Scams in sportsbooks including some behind the counter
January 12, 2016 3:00 AM
by Scott Schettler
The yearly entertainment awards are close and handicapping winners, without risking any money, is fashionable among their followers.
Some serious horse bettors from the old Stardust needed a winner without risking any of their bankroll. The trouble with their plot was it involved horse bettors and a poker degenerate. They’re already big dogs as you guessed.
It was an inside job hatched in the racebook. The cast of characters involved a supervisor, a writer and an outside man on loan from the poker room. It’s an old scam, but these guys figured they were really, really good.
Before computer-generated tickets, a writer could tear one off his machine around post time, time stamp it on the Simplex clock, and place it back on the machine. Now they have a blank ticket that’s time stamped prior to the race going off. Just write the winner after they cross the finish line and head for the cashier. Only problem is, this cast of characters combined made about a 20 watt bulb. We got word of the scam and filmed it from the eye in the sky. A comedy Hollywood couldn’t come up with. It’s going as planned since they were really, really smart don’t forget.
The outside man, our poker player, comes up to the window and pretends he’s busy making bets. The writer tears off a blank ticket, time stamps it, and places it back on the machine. The supervisor is blocking the view of other supervisors, like a fullback keeping the coast clear. Written in the amount circle is $2,000 and all that remains to pull it off is filling in the winner.
Guess what? The race ends in a dead heat. No winner is announced till the films at the track can be reviewed. They could have simply written in the two horses in the dead heat as an exacta or quinella. But no, these seven watt bulbs are waiting for the track to declare the winner.
The supervisor is still guarding the quarterback, the writer is waiting with pen in nervous hand, and the outside guy is still blocking the window from other customers. Behind him is a little old lady wearing one of those little old lady horse player hats. She’s trying to muscle in front of him to get her bets down on the next race. All this is being filmed don’t forget and they’re laughing like hell up in the eye.
The track finally announces a winner, the phony ticket is completed, the little old lady went to another window and our cast is relaxed and full of themselves, wiseguys even. Our outside guy, the poker player in his day job, cashes the ticket; over $6,000 winners and he’s busted shortly. Gaming Control agents were waiting and busted all three.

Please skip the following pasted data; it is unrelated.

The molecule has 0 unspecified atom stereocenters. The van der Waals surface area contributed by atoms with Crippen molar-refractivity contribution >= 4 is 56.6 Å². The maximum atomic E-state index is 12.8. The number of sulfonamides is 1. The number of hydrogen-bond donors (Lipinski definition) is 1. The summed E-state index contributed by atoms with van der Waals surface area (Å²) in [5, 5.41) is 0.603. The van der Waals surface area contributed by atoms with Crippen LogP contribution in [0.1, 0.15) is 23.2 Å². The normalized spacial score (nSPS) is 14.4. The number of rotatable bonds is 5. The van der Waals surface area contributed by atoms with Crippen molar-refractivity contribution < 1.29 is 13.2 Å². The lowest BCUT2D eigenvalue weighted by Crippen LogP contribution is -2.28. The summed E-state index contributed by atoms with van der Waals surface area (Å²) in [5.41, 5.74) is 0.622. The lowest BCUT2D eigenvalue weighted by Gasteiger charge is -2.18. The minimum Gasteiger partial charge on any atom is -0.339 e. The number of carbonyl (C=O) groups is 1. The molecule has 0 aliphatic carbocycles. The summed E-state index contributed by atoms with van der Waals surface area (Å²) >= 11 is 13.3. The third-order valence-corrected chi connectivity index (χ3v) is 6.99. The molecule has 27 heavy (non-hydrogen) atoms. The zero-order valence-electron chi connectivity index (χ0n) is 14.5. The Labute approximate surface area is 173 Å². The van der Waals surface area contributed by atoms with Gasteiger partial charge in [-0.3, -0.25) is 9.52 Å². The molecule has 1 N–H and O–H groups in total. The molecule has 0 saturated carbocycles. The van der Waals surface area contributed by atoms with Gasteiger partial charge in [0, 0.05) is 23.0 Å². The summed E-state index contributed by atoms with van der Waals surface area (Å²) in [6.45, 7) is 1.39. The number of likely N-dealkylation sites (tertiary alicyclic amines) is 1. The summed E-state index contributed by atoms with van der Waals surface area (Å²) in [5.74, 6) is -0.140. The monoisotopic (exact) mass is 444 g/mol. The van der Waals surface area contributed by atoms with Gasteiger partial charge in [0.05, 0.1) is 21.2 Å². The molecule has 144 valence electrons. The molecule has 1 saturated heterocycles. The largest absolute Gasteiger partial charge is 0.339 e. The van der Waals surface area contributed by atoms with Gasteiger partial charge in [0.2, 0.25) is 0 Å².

The ticket writer was the first to sing. He couldn’t wait. He sang so much we brought in an orchestra to accompany him.
Another attempt at easy money also went South. I don’t label this one a scam because of the harmless guy involved and he didn’t plan it.
A lady listener to our weekend radio show that covered 13 states comes in the racebook and approaches Calvin, a ticket writer who was awake at the time. Calvin had a habit of “resting his eyes” as he put it. He was a big, soft-spoken black kid, a harmless teddy bear.
Calvin is just sitting there and this lady hands him $20,000. She wants to leave it, have him bet it on the steam football games and call her with the teams. She was from San Diego and under the impression we had such arrangements. We had no such thing since that would have been against every law and regulation known to man at the time.
Anyway, Calvin writes her a receipt on some kind of Stardust form he dug up, gets her phone number, and the $20,000 goes into his pocket. Calvin just went from a broke ticket writer, sleeping in the lounge on occasion, to owner of a $20,000 bankroll. All he has to do is wait till the games lose. The money is “used up” and he’s home free. The $20,000 is his.
The hitch in his plan now bites him. He can’t pick losers either. The teams he’s giving the lady are winning. He’s trying to lose as usual and can’t. She “runs it up” and heads for the Stardust to cash out. That’s when I get a call from GM John Minor and casino manager Richard Schuetz to come upstairs, now!
We figure it out and Calvin is in a real jackpot, big time trouble. We had to appease the lady and punish Calvin. It wasn’t bad, he lost his job (and a place to sleep). The $20,000, who knows? My guess is Calvin hedged on the other sides and still lost.
It’s a tough business. Take care.
Scotty Schettler began his Las Vegas journey in 1968. By the time he quit the race and sports book business he had booked over $1.5 billion for different employers. He says he knows where most of the cans are buried. His book, We Were Wise Guys and Didn't Know It is available on amazon.com. Contact Scotty at ScottSchettler@GamingToday.com.